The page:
How to write literature review for dissertation
Literature review chapters in dissertations tend to account for around 10 to 15% of these types of papers. In certain dissertations, however, this chapter can take up a significantly larger amount of the paper. For example, papers about nursing and medicine can have quite long literature reviews. Writing a literature review is the writer’s opportunity to showcase how deeply they have read up on their subject and to show how their work is supported by the opinions of existing experts and how it builds on the work done by other scholars and experts.
However, you should not think of a literature review as merely repeating the words and opinions of other people. Certainly, it is not nearly enough to simply list the names of up to twenty articles and/or books and to restate what the author of each has said. Instead, your task is to analyze what has been written and connect this to your dissertation’s question in a direct and exacting manner (as your dissertation progresses, the questions may change – in subtle ways – so you need to leave time at the end to review the introduction you have written).
What should you include in your literature review chapter
When reviewing the literature and writing about your findings, you should demonstrate that you fully understand how existing written materials in the field your study concerns are related to your own work and how you are building on these materials. Regardless of what you think, you are not working blindly. Neither, however, is your work likely to be absolutely new and unique. Hence, a literature review provides a type of foundation in which you can base and ground your research work and put it in its context in the wider sphere of academic writing. Doing things this way gives you the opportunity to examine and review any existing scholarly debates concerning your subject.
You should not blatantly say the thinking or views of another scholar or subject matter expert are wrong. This is arrogant, not very polite, and not an academic approach, particularly at the undergraduate stage of education. The piece you are writing is relatively short and the experts you are referring to have probably devoted many years to studying and researching this particular subject. It is, however, acceptable to say that one author thinks another author is wrong and that your work supports the view of one or other (while avoiding using the first person perspective). Accordingly, you can use articles and books from your literature review to advance your argument(s) and beliefs and to counter any arguments you are not convinced by. Nonetheless, drawing on the opinions of other people (using quotes and references) you can take the personal element out of an argument and thereby ensure your work complies with best practice in the field of academic writing. And, most likely, you will reap your reward for this approach.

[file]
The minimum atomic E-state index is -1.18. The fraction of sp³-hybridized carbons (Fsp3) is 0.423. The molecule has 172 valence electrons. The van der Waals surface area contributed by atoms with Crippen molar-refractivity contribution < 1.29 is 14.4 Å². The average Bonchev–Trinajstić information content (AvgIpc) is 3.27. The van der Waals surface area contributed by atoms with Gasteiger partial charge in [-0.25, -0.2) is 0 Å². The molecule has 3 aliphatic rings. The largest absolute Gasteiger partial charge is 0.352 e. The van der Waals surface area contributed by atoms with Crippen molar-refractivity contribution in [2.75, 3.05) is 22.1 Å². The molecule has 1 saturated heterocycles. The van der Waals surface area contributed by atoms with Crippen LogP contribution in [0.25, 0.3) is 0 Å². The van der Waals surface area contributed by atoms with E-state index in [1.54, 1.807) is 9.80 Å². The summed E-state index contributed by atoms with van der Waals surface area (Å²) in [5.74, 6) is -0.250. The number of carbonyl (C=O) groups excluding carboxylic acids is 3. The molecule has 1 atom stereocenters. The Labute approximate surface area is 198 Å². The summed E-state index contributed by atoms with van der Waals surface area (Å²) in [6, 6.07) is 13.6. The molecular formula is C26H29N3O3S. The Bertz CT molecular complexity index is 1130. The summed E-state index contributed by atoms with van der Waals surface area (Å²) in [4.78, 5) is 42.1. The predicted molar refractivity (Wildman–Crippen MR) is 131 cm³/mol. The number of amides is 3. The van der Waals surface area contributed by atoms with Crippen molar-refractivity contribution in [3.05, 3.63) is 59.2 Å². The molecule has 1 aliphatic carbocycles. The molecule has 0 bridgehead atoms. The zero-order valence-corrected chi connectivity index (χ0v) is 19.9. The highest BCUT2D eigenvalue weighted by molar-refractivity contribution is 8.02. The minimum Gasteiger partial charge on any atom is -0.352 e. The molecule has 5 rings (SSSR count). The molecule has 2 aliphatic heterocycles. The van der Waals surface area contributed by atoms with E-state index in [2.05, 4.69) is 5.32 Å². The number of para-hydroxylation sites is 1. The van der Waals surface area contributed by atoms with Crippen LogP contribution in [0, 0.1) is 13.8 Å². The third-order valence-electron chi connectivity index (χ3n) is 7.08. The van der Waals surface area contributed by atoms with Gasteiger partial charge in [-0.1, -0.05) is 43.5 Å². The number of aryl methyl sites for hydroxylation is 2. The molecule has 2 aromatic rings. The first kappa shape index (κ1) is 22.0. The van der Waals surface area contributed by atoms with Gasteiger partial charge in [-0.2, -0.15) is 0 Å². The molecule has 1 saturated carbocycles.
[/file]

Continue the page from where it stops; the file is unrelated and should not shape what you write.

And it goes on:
How to quote different authors or sources in your literature review chapter
When you are writing a literature review there is no need to remark or comment on each and every text you examined or to provide quotes from each article or book you refer to. Nonetheless, the person marking your paper needs to see you really did read the texts you mention or comment on. Students do not usually get top marks for literature review chapters with sentences that are merely comprised of lengthy lists of the names of the authors of texts they have read e.g. “Author A recommends ABC, but authors B, C, D, E, and F do not agree.” Sentences like these suggest the writer has not read much or absorbed much from the texts in question and that they have simply copied authors’ names. Essentially, it would seem they did not engage to any great extent with the texts they have read or referred to.
On the other hand, where a sentence in this type of review states something along the lines of, “Author A recommends ABC while Author C agrees and additionally recommends that (add quotation),” the writer can expect a higher mark by virtue of referencing expert opinion and including a quotation. A sentence such as the following would be even better: Author A recommends ABC; Author C agrees with A and additionally suggests that (include quotation and fully cite the work). In the context of this study, this is essential because the experiments described later on in this paper prove the previous claims of both these authors.
The last example showcases the highest standards in dissertation writing in that it directly connects the literature you have reviewed to your own particular dissertation and demonstrates how your efforts will contribute to and broaden existing knowledge. Furthermore, each sentence is clear and easy to follow, and including a direct quotation shows your marker you have properly read (the relevant section at least) of the article or book you made reference to. Paying careful attention to every detail is what helps to bring high marks for the literature review in a dissertation.